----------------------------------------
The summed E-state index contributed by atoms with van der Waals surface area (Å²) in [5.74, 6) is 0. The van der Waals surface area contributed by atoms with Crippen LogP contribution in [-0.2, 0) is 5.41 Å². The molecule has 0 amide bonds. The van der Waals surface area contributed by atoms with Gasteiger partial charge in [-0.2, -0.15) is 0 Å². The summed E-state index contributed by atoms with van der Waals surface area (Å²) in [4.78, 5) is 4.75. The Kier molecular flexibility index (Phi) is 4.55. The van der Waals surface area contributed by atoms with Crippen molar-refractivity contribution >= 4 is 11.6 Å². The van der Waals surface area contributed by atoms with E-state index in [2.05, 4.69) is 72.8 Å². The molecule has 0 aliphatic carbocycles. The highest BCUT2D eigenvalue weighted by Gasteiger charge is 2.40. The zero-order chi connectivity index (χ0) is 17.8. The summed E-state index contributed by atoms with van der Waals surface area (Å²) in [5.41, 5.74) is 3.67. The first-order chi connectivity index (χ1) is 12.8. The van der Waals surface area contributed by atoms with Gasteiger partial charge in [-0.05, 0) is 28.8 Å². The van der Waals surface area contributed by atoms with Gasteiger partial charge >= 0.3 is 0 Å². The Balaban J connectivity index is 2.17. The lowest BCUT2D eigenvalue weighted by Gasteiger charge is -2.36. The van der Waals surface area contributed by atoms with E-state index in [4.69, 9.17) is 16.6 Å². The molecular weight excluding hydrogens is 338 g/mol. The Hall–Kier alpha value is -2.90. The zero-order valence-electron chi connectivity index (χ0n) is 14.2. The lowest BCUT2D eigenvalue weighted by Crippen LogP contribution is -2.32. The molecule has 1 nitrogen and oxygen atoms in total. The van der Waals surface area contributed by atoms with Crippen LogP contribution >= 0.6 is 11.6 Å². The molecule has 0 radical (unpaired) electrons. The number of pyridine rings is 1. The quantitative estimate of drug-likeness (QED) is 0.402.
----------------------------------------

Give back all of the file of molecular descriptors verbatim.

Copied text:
The summed E-state index contributed by atoms with van der Waals surface area (Å²) in [5.74, 6) is 0. The van der Waals surface area contributed by atoms with Crippen LogP contribution in [-0.2, 0) is 5.41 Å². The molecule has 0 amide bonds. The van der Waals surface area contributed by atoms with Gasteiger partial charge in [-0.2, -0.15) is 0 Å². The summed E-state index contributed by atoms with van der Waals surface area (Å²) in [4.78, 5) is 4.75. The Kier molecular flexibility index (Phi) is 4.55. The van der Waals surface area contributed by atoms with Crippen molar-refractivity contribution >= 4 is 11.6 Å². The van der Waals surface area contributed by atoms with E-state index in [2.05, 4.69) is 72.8 Å². The molecule has 0 aliphatic carbocycles. The highest BCUT2D eigenvalue weighted by Gasteiger charge is 2.40. The zero-order chi connectivity index (χ0) is 17.8. The summed E-state index contributed by atoms with van der Waals surface area (Å²) in [5.41, 5.74) is 3.67. The first-order chi connectivity index (χ1) is 12.8. The van der Waals surface area contributed by atoms with Gasteiger partial charge in [-0.05, 0) is 28.8 Å². The van der Waals surface area contributed by atoms with Gasteiger partial charge >= 0.3 is 0 Å². The Balaban J connectivity index is 2.17. The lowest BCUT2D eigenvalue weighted by Gasteiger charge is -2.36. The van der Waals surface area contributed by atoms with E-state index in [4.69, 9.17) is 16.6 Å². The molecular weight excluding hydrogens is 338 g/mol. The Hall–Kier alpha value is -2.90. The zero-order valence-electron chi connectivity index (χ0n) is 14.2. The lowest BCUT2D eigenvalue weighted by Crippen LogP contribution is -2.32. The molecule has 1 nitrogen and oxygen atoms in total. The van der Waals surface area contributed by atoms with Crippen LogP contribution >= 0.6 is 11.6 Å². The molecule has 0 radical (unpaired) electrons. The number of pyridine rings is 1. The quantitative estimate of drug-likeness (QED) is 0.402.